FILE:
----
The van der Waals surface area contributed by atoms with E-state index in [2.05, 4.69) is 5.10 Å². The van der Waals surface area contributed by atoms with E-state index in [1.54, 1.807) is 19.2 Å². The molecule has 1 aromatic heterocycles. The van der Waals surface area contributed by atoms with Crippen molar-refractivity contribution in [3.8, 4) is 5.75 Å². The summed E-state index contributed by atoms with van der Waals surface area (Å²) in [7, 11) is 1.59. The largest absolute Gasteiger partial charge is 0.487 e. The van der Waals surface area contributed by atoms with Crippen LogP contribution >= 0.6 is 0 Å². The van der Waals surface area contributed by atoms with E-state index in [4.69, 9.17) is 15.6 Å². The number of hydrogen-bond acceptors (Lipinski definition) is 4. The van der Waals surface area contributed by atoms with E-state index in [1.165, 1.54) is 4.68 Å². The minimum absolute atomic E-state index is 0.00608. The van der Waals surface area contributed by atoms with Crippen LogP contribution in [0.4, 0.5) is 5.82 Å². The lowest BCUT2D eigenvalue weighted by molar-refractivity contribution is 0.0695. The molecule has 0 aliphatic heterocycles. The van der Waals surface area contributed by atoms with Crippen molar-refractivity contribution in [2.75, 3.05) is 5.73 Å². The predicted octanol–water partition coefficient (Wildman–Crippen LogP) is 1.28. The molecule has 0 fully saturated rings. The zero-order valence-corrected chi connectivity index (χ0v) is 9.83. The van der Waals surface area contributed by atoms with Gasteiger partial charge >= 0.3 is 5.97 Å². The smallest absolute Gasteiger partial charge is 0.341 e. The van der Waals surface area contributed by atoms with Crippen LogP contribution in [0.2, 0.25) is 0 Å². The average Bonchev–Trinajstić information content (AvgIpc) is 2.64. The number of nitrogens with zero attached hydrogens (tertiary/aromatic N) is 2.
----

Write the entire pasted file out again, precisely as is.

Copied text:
The van der Waals surface area contributed by atoms with E-state index in [2.05, 4.69) is 5.10 Å². The van der Waals surface area contributed by atoms with E-state index in [1.54, 1.807) is 19.2 Å². The molecule has 1 aromatic heterocycles. The van der Waals surface area contributed by atoms with Crippen molar-refractivity contribution in [3.8, 4) is 5.75 Å². The summed E-state index contributed by atoms with van der Waals surface area (Å²) in [7, 11) is 1.59. The largest absolute Gasteiger partial charge is 0.487 e. The van der Waals surface area contributed by atoms with Crippen LogP contribution >= 0.6 is 0 Å². The van der Waals surface area contributed by atoms with E-state index in [4.69, 9.17) is 15.6 Å². The number of hydrogen-bond acceptors (Lipinski definition) is 4. The van der Waals surface area contributed by atoms with E-state index in [1.165, 1.54) is 4.68 Å². The minimum absolute atomic E-state index is 0.00608. The van der Waals surface area contributed by atoms with Crippen LogP contribution in [0.4, 0.5) is 5.82 Å². The lowest BCUT2D eigenvalue weighted by molar-refractivity contribution is 0.0695. The molecule has 0 aliphatic heterocycles. The van der Waals surface area contributed by atoms with Crippen molar-refractivity contribution in [2.75, 3.05) is 5.73 Å². The predicted octanol–water partition coefficient (Wildman–Crippen LogP) is 1.28. The molecule has 0 fully saturated rings. The zero-order valence-corrected chi connectivity index (χ0v) is 9.83. The van der Waals surface area contributed by atoms with Gasteiger partial charge >= 0.3 is 5.97 Å². The smallest absolute Gasteiger partial charge is 0.341 e. The van der Waals surface area contributed by atoms with Crippen LogP contribution in [0.2, 0.25) is 0 Å². The average Bonchev–Trinajstić information content (AvgIpc) is 2.64. The number of nitrogens with zero attached hydrogens (tertiary/aromatic N) is 2.